Rosebud Ben-Oni is a writer for New Perspectives Theater, which is producing her play Quimera on the Pedernales, and has been the recipient of a Horace Goldsmith Grant, given so she could complete her first novel, which deals with her experiences as a Jew of mixed race. She has had recent work in Slice Magazine, J Journal, Wreckage of Reason: An Anthology of Contemporary Xxperimental Prose by Women Writers, Arts & Letters, Identity Envy— Wanting to be Who We Are Not and The Texas Poetry Review. Recently produced plays include Owless of Santa Clara (Snorks and Pins, Roy Arias Studios, July 2010), Nikita (Shotgun Theater Festival, the Gene Frankel Theatre, Jan 2009 and Thespian Productions, Producer’s Club, May 2009); Nary a Bodega (Leah Ryan Benefit, Producer’s Club, November 2009); The Amaranthine Thread (Leah Ryan Benefit, Producer’s Club, November 2009 and Where Eagles Dare, February 2010). She is currently finishing her first novel, which is entitled The Imitation of Crying.

Scott Nadelson is the author of two story collections, The Cantor’s Daughter, recipient of the Reform Judaism Fiction Prize and the Samuel Goldberg & Sons Fiction Prize for Emerging Jewish Writers, and Saving Stanley: The Brickman Stories, winner of the Oregon Book Award for short fiction and the Great Lakes Colleges Association New Writers Award. His work has appeared in Ploughshares, Glimmer Train, Alaska Quarterly Review, Post Road, Arts & Letters, American Literary Review, Puerto del Sol, and elsewhere.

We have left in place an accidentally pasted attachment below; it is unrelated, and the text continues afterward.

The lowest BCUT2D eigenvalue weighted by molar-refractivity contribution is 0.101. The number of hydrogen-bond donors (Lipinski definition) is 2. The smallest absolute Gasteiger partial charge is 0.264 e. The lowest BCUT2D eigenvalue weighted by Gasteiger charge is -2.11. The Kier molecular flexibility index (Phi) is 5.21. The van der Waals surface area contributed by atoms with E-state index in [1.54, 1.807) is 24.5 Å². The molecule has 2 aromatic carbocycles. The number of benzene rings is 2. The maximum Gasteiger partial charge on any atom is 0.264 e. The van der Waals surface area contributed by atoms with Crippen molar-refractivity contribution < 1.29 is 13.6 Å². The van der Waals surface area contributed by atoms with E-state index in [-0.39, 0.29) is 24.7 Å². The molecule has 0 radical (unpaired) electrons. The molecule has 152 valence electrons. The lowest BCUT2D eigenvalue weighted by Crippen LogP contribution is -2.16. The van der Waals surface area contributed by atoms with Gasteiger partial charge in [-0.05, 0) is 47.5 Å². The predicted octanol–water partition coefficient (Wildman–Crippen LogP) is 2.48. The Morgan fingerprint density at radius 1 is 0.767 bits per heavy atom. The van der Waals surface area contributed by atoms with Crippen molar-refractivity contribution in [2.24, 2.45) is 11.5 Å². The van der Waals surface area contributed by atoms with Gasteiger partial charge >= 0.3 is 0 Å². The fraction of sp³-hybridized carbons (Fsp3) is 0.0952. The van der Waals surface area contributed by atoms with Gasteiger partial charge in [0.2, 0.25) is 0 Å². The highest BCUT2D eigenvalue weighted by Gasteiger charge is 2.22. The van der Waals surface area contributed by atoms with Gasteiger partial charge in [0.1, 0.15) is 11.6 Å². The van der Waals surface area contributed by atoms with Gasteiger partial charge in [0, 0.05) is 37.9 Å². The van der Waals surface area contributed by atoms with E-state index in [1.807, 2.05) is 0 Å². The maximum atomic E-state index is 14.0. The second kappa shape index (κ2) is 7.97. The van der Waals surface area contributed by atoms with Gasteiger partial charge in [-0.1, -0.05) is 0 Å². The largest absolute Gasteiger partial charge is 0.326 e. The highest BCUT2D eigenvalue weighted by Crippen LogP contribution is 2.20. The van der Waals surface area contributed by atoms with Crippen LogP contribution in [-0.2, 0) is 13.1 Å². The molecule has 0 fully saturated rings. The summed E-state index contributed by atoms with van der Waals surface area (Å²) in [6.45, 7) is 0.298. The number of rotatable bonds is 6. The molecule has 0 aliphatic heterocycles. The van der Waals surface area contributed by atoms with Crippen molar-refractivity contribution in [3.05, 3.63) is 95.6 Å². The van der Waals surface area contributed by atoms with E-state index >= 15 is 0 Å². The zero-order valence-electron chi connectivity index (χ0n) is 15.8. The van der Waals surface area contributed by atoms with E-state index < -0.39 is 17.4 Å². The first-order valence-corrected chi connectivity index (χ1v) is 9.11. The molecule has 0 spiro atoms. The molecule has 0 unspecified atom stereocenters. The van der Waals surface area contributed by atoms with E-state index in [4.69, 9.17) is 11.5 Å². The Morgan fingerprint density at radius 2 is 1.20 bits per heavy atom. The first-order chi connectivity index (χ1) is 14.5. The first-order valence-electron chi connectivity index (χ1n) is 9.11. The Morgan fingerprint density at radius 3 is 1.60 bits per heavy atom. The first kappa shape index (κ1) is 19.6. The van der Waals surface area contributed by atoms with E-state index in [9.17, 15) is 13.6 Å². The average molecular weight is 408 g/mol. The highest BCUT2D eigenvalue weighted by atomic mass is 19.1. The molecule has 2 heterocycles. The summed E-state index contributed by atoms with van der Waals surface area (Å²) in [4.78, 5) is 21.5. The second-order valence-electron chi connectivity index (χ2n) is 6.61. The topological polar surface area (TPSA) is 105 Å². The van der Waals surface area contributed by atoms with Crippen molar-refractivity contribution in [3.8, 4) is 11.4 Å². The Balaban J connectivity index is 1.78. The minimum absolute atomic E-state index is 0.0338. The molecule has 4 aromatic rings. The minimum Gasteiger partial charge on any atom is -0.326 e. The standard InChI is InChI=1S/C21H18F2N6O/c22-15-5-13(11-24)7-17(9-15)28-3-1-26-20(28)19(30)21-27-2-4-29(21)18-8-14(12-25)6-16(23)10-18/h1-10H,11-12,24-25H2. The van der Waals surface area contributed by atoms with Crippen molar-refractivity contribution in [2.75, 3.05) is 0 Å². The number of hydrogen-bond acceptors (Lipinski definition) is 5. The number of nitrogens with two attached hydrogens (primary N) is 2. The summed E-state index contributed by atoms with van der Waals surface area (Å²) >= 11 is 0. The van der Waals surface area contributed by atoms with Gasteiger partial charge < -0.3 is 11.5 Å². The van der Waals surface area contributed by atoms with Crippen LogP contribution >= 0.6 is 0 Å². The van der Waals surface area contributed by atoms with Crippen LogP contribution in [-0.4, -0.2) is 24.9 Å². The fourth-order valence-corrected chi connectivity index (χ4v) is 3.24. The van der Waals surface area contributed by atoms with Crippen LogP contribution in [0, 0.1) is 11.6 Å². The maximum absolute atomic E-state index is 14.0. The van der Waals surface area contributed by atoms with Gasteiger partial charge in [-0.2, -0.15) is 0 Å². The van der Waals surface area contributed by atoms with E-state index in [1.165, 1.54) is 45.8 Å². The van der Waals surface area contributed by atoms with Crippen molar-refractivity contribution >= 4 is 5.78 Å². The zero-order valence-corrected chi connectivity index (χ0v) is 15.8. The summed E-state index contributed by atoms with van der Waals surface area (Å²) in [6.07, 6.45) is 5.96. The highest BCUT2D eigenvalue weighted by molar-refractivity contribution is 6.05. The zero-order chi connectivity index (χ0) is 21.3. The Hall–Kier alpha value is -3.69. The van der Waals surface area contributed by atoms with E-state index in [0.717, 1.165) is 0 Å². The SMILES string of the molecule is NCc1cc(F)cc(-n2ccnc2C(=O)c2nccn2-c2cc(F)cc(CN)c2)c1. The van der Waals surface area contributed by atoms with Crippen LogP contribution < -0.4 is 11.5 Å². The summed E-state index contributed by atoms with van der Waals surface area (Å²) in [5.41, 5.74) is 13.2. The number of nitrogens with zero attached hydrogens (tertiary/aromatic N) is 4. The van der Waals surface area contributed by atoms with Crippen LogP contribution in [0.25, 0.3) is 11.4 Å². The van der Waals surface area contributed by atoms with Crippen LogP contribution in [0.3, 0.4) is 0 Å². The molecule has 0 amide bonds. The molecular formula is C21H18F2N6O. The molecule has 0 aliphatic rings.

Sunshine LeMontree’s work has previously appeared or is forthcoming in PANK Magazine, Steam Ticket Journal, Weave Magazine, Word Riot, and Eclectica. She is a recent graduate of the MFA Writing Program at The New School in New York and is currently the Editorial Prose Coordinator at LIT Magazine.

 Stories by Samantha Stiers have appeared in Conjunctions, elimae, The Bitter Oleander, and one is forthcoming in Puerto del Sol.

Thisbe Nissen is author of two novels, The Good People of New York, and Osprey Island; a story collection, Out of the Girls’ Room and into the Night; and co-author/co-collagist of The Ex-Boyfriend Cookbook. She teaches Creative Writing at Western Michigan University in Kalamazoo, and has recently published short-shorts in NANO Fiction, Quick Fiction, and TriQuarterly Online.